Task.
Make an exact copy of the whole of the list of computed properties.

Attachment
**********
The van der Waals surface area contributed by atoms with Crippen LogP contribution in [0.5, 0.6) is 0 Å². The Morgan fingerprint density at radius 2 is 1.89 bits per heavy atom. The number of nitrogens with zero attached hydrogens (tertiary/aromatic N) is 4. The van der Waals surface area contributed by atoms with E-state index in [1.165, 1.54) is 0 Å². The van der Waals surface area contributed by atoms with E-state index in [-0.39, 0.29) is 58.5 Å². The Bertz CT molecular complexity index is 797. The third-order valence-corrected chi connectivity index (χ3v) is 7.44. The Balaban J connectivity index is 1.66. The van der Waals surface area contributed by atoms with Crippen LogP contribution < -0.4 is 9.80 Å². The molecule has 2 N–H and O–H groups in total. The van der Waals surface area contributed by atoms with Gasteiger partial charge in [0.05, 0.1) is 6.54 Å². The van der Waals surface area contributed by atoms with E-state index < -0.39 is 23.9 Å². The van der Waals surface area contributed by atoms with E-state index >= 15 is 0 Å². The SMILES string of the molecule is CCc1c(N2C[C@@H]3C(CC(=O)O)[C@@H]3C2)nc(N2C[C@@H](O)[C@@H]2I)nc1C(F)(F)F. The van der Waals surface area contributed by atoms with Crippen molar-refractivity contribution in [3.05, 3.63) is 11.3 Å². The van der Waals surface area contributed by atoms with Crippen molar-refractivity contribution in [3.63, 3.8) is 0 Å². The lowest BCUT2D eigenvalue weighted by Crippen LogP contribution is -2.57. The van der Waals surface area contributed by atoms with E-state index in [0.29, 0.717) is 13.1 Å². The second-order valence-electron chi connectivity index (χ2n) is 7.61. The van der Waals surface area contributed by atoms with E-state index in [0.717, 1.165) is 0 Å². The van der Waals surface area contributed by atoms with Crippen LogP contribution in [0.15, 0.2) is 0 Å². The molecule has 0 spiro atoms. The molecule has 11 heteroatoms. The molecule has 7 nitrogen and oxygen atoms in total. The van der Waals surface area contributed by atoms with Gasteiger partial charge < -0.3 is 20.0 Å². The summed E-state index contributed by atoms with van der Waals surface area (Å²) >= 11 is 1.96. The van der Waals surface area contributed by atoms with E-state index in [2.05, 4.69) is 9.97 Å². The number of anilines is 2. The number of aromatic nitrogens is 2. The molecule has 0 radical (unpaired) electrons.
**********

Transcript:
The van der Waals surface area contributed by atoms with Crippen LogP contribution in [0.5, 0.6) is 0 Å². The Morgan fingerprint density at radius 2 is 1.89 bits per heavy atom. The number of nitrogens with zero attached hydrogens (tertiary/aromatic N) is 4. The van der Waals surface area contributed by atoms with E-state index in [1.165, 1.54) is 0 Å². The van der Waals surface area contributed by atoms with E-state index in [-0.39, 0.29) is 58.5 Å². The Bertz CT molecular complexity index is 797. The third-order valence-corrected chi connectivity index (χ3v) is 7.44. The Balaban J connectivity index is 1.66. The van der Waals surface area contributed by atoms with Crippen LogP contribution < -0.4 is 9.80 Å². The molecule has 2 N–H and O–H groups in total. The van der Waals surface area contributed by atoms with Gasteiger partial charge in [0.05, 0.1) is 6.54 Å². The van der Waals surface area contributed by atoms with E-state index < -0.39 is 23.9 Å². The van der Waals surface area contributed by atoms with E-state index >= 15 is 0 Å². The SMILES string of the molecule is CCc1c(N2C[C@@H]3C(CC(=O)O)[C@@H]3C2)nc(N2C[C@@H](O)[C@@H]2I)nc1C(F)(F)F. The van der Waals surface area contributed by atoms with Crippen molar-refractivity contribution in [3.05, 3.63) is 11.3 Å². The van der Waals surface area contributed by atoms with Crippen molar-refractivity contribution in [3.63, 3.8) is 0 Å². The lowest BCUT2D eigenvalue weighted by Crippen LogP contribution is -2.57. The van der Waals surface area contributed by atoms with E-state index in [0.29, 0.717) is 13.1 Å². The second-order valence-electron chi connectivity index (χ2n) is 7.61. The van der Waals surface area contributed by atoms with E-state index in [0.717, 1.165) is 0 Å². The van der Waals surface area contributed by atoms with Crippen LogP contribution in [0.15, 0.2) is 0 Å². The molecule has 0 spiro atoms. The molecule has 11 heteroatoms. The molecule has 7 nitrogen and oxygen atoms in total. The van der Waals surface area contributed by atoms with Gasteiger partial charge < -0.3 is 20.0 Å². The summed E-state index contributed by atoms with van der Waals surface area (Å²) >= 11 is 1.96. The van der Waals surface area contributed by atoms with E-state index in [2.05, 4.69) is 9.97 Å². The number of anilines is 2. The number of aromatic nitrogens is 2. The molecule has 0 radical (unpaired) electrons.